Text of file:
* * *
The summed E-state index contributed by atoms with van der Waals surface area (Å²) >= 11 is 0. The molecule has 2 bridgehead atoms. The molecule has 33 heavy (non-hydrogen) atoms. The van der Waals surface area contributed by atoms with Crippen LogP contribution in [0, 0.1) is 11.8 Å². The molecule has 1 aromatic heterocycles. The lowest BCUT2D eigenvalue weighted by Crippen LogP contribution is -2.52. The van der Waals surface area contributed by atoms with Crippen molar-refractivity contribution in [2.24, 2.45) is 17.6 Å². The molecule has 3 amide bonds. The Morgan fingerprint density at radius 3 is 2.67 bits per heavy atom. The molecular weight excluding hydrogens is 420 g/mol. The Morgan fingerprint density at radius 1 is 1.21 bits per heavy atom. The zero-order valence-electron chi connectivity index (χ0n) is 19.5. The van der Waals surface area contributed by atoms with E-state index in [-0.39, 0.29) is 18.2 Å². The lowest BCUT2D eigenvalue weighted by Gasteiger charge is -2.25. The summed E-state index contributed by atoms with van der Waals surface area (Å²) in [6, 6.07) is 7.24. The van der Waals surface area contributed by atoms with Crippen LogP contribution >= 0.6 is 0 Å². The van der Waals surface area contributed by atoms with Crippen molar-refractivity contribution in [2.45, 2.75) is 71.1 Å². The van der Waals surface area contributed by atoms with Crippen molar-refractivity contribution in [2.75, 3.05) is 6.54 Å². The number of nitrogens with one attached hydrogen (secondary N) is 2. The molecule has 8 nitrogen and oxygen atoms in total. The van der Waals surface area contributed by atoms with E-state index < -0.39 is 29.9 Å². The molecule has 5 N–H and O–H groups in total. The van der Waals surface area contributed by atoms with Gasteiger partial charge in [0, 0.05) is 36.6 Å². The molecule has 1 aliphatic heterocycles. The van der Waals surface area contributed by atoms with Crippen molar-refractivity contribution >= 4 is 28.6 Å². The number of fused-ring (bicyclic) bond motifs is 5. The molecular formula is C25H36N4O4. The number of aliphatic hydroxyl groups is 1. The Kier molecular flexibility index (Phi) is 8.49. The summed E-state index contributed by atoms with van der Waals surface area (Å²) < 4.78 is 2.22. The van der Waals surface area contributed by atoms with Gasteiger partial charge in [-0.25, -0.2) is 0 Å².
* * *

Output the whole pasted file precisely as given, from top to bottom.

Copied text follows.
The summed E-state index contributed by atoms with van der Waals surface area (Å²) >= 11 is 0. The molecule has 2 bridgehead atoms. The molecule has 33 heavy (non-hydrogen) atoms. The van der Waals surface area contributed by atoms with Crippen LogP contribution in [0, 0.1) is 11.8 Å². The molecule has 1 aromatic heterocycles. The lowest BCUT2D eigenvalue weighted by Crippen LogP contribution is -2.52. The van der Waals surface area contributed by atoms with Crippen molar-refractivity contribution in [2.24, 2.45) is 17.6 Å². The molecule has 3 amide bonds. The Morgan fingerprint density at radius 3 is 2.67 bits per heavy atom. The molecular weight excluding hydrogens is 420 g/mol. The Morgan fingerprint density at radius 1 is 1.21 bits per heavy atom. The zero-order valence-electron chi connectivity index (χ0n) is 19.5. The van der Waals surface area contributed by atoms with E-state index in [-0.39, 0.29) is 18.2 Å². The lowest BCUT2D eigenvalue weighted by Gasteiger charge is -2.25. The summed E-state index contributed by atoms with van der Waals surface area (Å²) in [6, 6.07) is 7.24. The van der Waals surface area contributed by atoms with Crippen LogP contribution >= 0.6 is 0 Å². The van der Waals surface area contributed by atoms with Crippen molar-refractivity contribution in [2.45, 2.75) is 71.1 Å². The van der Waals surface area contributed by atoms with Crippen molar-refractivity contribution in [2.75, 3.05) is 6.54 Å². The number of nitrogens with one attached hydrogen (secondary N) is 2. The molecule has 8 nitrogen and oxygen atoms in total. The van der Waals surface area contributed by atoms with E-state index < -0.39 is 29.9 Å². The molecule has 5 N–H and O–H groups in total. The van der Waals surface area contributed by atoms with Gasteiger partial charge in [0, 0.05) is 36.6 Å². The molecule has 1 aliphatic heterocycles. The van der Waals surface area contributed by atoms with Crippen molar-refractivity contribution >= 4 is 28.6 Å². The number of fused-ring (bicyclic) bond motifs is 5. The molecular formula is C25H36N4O4. The number of aliphatic hydroxyl groups is 1. The Kier molecular flexibility index (Phi) is 8.49. The summed E-state index contributed by atoms with van der Waals surface area (Å²) < 4.78 is 2.22. The van der Waals surface area contributed by atoms with Gasteiger partial charge in [-0.25, -0.2) is 0 Å².